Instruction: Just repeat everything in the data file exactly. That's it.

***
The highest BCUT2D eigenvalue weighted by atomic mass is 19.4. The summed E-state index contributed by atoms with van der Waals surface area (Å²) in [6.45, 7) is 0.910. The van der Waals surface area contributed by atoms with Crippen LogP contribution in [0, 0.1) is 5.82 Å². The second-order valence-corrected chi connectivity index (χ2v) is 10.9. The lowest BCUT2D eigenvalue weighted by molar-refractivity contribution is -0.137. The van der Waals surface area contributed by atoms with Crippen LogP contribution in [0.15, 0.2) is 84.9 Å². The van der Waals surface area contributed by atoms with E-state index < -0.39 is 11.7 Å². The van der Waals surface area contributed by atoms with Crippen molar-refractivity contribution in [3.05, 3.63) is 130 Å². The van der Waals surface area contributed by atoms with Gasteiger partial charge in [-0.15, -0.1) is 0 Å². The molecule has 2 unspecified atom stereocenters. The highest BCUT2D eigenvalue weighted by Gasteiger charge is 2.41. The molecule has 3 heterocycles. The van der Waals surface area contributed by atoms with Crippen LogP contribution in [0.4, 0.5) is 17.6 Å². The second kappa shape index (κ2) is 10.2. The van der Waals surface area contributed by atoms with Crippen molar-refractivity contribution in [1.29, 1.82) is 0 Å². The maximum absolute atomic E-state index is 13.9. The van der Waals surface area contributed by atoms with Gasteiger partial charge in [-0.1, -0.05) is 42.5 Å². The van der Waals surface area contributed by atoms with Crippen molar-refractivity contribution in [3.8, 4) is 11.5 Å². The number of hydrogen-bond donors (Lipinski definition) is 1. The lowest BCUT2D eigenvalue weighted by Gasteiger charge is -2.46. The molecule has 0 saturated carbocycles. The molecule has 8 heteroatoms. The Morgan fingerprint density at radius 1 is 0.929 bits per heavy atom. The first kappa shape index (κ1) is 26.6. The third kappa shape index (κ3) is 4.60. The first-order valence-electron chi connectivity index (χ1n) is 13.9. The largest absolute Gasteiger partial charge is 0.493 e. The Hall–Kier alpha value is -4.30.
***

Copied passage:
The highest BCUT2D eigenvalue weighted by atomic mass is 19.4. The summed E-state index contributed by atoms with van der Waals surface area (Å²) in [6.45, 7) is 0.910. The van der Waals surface area contributed by atoms with Crippen LogP contribution in [0, 0.1) is 5.82 Å². The second-order valence-corrected chi connectivity index (χ2v) is 10.9. The lowest BCUT2D eigenvalue weighted by molar-refractivity contribution is -0.137. The van der Waals surface area contributed by atoms with Crippen LogP contribution in [0.15, 0.2) is 84.9 Å². The van der Waals surface area contributed by atoms with E-state index < -0.39 is 11.7 Å². The van der Waals surface area contributed by atoms with Crippen molar-refractivity contribution in [3.05, 3.63) is 130 Å². The van der Waals surface area contributed by atoms with Gasteiger partial charge in [-0.15, -0.1) is 0 Å². The molecule has 2 unspecified atom stereocenters. The highest BCUT2D eigenvalue weighted by Gasteiger charge is 2.41. The molecule has 3 heterocycles. The van der Waals surface area contributed by atoms with Crippen LogP contribution in [0.4, 0.5) is 17.6 Å². The second kappa shape index (κ2) is 10.2. The van der Waals surface area contributed by atoms with Crippen molar-refractivity contribution in [1.29, 1.82) is 0 Å². The maximum absolute atomic E-state index is 13.9. The van der Waals surface area contributed by atoms with Gasteiger partial charge in [-0.1, -0.05) is 42.5 Å². The van der Waals surface area contributed by atoms with Crippen molar-refractivity contribution in [3.8, 4) is 11.5 Å². The number of hydrogen-bond donors (Lipinski definition) is 1. The lowest BCUT2D eigenvalue weighted by Gasteiger charge is -2.46. The molecule has 0 saturated carbocycles. The molecule has 8 heteroatoms. The Morgan fingerprint density at radius 1 is 0.929 bits per heavy atom. The first kappa shape index (κ1) is 26.6. The third kappa shape index (κ3) is 4.60. The first-order valence-electron chi connectivity index (χ1n) is 13.9. The largest absolute Gasteiger partial charge is 0.493 e. The Hall–Kier alpha value is -4.30.